At times, this maneuvering became almost farcical. When the representative from Framingham asked Alice Wolf from Cambridge to yield, her right to ask was challenged by another person because she wasn't sitting in the her seat. A Senator raised a point of order by asking where his assigned seat would be since there were only a bunch of chairs moved into the chamber for Senators to use--they had no desks. The House members sat at their usual desks. Traviglini responded, "There are no assigned seats." Like I said, things were entertaining.

I'll fill in more of the stuff from actual debate tomorrow. Right now, though, a few thoughts on the activity outside the House Chamber.

The crowds were much different today. First, there were not nearly as many people. Second, the people who were there were overwhelmingly people who supported the rights of same-sex couples to marry. I don't think I saw a group of same-sex marriage opponents larger than 5 people all day. There are a couple of reasons for this, I think. First, I don't think marriage opponents anticipated the ConCon going longer than a day. They hadn't organized in preparation for this. Second, a lot of the people they had at the State House yesterday were actually from out of state. They didn't stay here. Third, I think that, although they feel strongly about the issue, it doesn't have the same kind of resonance for them that it does for us gay folks. We're out there fighting for our rights, to defend something the Supreme Judicial Court says we already have. That's motivating a hell of a lot of people. The crowds actually grew as the day went on--once people got off work, they came to the State House. At it's peak, I'd say we probably had around 500 people (rough guess) there today.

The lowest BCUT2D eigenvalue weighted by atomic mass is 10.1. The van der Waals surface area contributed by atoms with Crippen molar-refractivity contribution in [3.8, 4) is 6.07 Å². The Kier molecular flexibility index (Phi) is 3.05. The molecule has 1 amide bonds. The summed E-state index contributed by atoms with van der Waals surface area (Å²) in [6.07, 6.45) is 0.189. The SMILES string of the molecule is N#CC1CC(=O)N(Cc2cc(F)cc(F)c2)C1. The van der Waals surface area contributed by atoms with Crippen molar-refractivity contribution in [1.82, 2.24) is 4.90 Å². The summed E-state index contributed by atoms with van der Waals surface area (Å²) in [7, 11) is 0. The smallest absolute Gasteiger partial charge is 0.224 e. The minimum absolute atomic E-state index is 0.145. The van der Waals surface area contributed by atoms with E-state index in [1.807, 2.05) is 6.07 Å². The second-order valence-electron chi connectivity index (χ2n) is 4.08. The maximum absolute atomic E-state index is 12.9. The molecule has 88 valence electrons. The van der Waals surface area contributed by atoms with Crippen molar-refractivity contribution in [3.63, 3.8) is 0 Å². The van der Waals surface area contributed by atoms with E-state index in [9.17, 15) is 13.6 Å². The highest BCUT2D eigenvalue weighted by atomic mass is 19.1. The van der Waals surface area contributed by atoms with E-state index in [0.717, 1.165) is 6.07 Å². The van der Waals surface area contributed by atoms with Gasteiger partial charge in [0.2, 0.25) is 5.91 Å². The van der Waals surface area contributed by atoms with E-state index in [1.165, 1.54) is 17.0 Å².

There were two major areas of action. First, right outside the House Chamber. Whenever there was a recess, this area would fill up. People were singing (please, god, I don't ever want to hear "America the Beautiful" again!) and chanting whenever members of the General Court were present. I took part in a good amount of it myself.

While debate was occurring, there was generally a core group of around 50 that stayed outside the chamber, singing and chanting. Most of the other people retired to the Great Hall to watch on television. The gallery was also full. Whenever there was break in the action--out of the Great Hall and to the hall outside the Chamber we went.

Ok, I think that's enough for now. Sleep time! (I haven't had nearly enough this week).

thank you so much for your support on this issue. Two things in closing:

1) The fight isn't over. The ConCon will resume on March 11. It probably isn't a bad idea to contact your legislators again before them in order to reiterate your position on this issue.